In a victory for activists, Mayor Kenney met Monday with immigrants’ rights advocates and protesters who recently tried to shut down a local office of U.S. Immigration and Customs Enforcement.
Erika Almiron, executive director of the immigrants’ advocacy organization Juntos, said her group’s leaders, the mayor, and “Occupy ICE” activists discussed a controversial city database that shares arrest and court information with ICE.
But Kenney did not tell the attendants whether he would cut off access to the database, known as the Preliminary Arraignment Reporting System, or PARS.
“They did not give us a decision today,” said Almiron. “But we were told ‘soon.’ ”
Ending the information-sharing agreement is one of the top demands by activists who set up an encampment outside an ICE building at Eighth and Cherry Streets last week. They’ve also called for ICE to be abolished.
Almiron said immigrants at the meeting told Kenney how they have been impacted by PARS.
“We had a lot of community members and leaders who were able to tell him firsthand what their experiences have been,” she said. “They said, ‘We supported you because we believed in you, but we need you to do more.’ And those things, I think, hit him. … He was visibly upset.”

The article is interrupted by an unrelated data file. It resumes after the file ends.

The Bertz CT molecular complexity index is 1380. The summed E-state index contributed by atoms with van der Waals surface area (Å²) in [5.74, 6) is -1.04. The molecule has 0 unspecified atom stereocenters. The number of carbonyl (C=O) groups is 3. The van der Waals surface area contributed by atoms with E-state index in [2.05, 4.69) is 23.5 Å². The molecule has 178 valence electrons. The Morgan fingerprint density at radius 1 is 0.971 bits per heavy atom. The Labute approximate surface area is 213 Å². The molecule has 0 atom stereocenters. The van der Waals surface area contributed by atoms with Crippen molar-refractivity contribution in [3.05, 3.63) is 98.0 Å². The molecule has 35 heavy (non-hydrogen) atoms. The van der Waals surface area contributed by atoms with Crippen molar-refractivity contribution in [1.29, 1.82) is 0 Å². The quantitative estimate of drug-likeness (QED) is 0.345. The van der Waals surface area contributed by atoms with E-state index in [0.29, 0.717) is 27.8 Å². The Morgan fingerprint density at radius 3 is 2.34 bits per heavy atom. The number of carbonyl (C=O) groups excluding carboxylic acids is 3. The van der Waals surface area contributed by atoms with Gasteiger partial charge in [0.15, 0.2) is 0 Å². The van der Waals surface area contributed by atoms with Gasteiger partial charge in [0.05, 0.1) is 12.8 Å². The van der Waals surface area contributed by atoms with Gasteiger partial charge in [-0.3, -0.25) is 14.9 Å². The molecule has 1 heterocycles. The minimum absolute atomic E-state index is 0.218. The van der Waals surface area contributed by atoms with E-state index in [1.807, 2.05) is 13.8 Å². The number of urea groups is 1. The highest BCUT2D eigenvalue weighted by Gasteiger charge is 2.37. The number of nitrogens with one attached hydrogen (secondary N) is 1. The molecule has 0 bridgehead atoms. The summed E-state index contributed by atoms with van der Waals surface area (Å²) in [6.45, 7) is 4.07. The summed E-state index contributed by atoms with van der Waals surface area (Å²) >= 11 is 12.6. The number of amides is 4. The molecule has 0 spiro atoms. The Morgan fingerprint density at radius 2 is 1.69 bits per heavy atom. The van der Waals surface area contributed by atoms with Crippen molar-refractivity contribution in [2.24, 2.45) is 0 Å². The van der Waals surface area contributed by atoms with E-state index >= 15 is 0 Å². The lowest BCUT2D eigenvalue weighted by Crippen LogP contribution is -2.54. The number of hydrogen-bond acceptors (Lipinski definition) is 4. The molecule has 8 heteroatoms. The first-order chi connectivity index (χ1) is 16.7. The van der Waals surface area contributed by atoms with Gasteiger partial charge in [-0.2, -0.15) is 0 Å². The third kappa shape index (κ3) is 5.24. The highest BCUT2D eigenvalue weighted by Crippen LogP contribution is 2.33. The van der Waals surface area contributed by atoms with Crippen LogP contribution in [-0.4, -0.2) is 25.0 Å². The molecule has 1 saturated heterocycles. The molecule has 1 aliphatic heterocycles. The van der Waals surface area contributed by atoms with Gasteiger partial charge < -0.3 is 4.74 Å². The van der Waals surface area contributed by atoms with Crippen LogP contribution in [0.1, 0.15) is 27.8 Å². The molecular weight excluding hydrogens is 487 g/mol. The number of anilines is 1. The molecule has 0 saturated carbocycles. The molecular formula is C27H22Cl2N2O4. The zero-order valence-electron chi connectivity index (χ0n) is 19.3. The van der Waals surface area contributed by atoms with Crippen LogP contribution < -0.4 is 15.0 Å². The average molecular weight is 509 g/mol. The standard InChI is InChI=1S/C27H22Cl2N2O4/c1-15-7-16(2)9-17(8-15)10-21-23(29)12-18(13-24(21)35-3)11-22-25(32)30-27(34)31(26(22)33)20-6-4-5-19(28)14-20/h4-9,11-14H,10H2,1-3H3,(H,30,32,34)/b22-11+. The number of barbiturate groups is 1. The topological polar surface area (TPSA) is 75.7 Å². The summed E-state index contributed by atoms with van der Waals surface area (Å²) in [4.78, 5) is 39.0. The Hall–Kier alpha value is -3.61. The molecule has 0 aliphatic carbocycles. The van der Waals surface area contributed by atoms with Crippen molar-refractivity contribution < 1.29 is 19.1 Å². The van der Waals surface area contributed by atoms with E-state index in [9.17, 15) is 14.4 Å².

Juntos had been scheduled to meet with aides from Kenney’s Office of Immigrant Affairs on this date for several weeks, Almiron said, but “we were told [Monday] morning that the mayor will be coming.” She said she invited two ICE protesters to the meeting.
Deana Gamble, a spokeswoman for Kenney, said “the meeting with Juntos, community members, and the Office of Immigrant Affairs was scheduled several weeks ago, and the mayor’s participation was confirmed” Monday.
She added that Juntos hosted the 6 p.m. meeting, and that the Kenney administration just learned Monday that protesters would attend as well. Juntos supports the ICE activists’ goals, but did not organize the encampments.
Kenney came under fire from progressives last week after police destroyed the anti-ICE camp in Center City. A city councilwoman said the Police Department’s response was “heavy-handed,” while a Democratic ward leader said it almost constituted “a threat to civil liberties.”
Gamble said Kenney could not “allow individuals to create a threat to public safety by blocking access to a building and setting up permanent encampments.” After the camp was raided, the activists moved to City Hall, where they remain.
The Monday meeting between Kenney and immigrants’ rights advocates, which also included lawyers for the American Civil Liberties Union, was closed to the public.
The contract that allows ICE to access to the PARS database ends Aug. 31. Gamble said, “We do not expect the mayor to make a decision until August” on whether to renew it.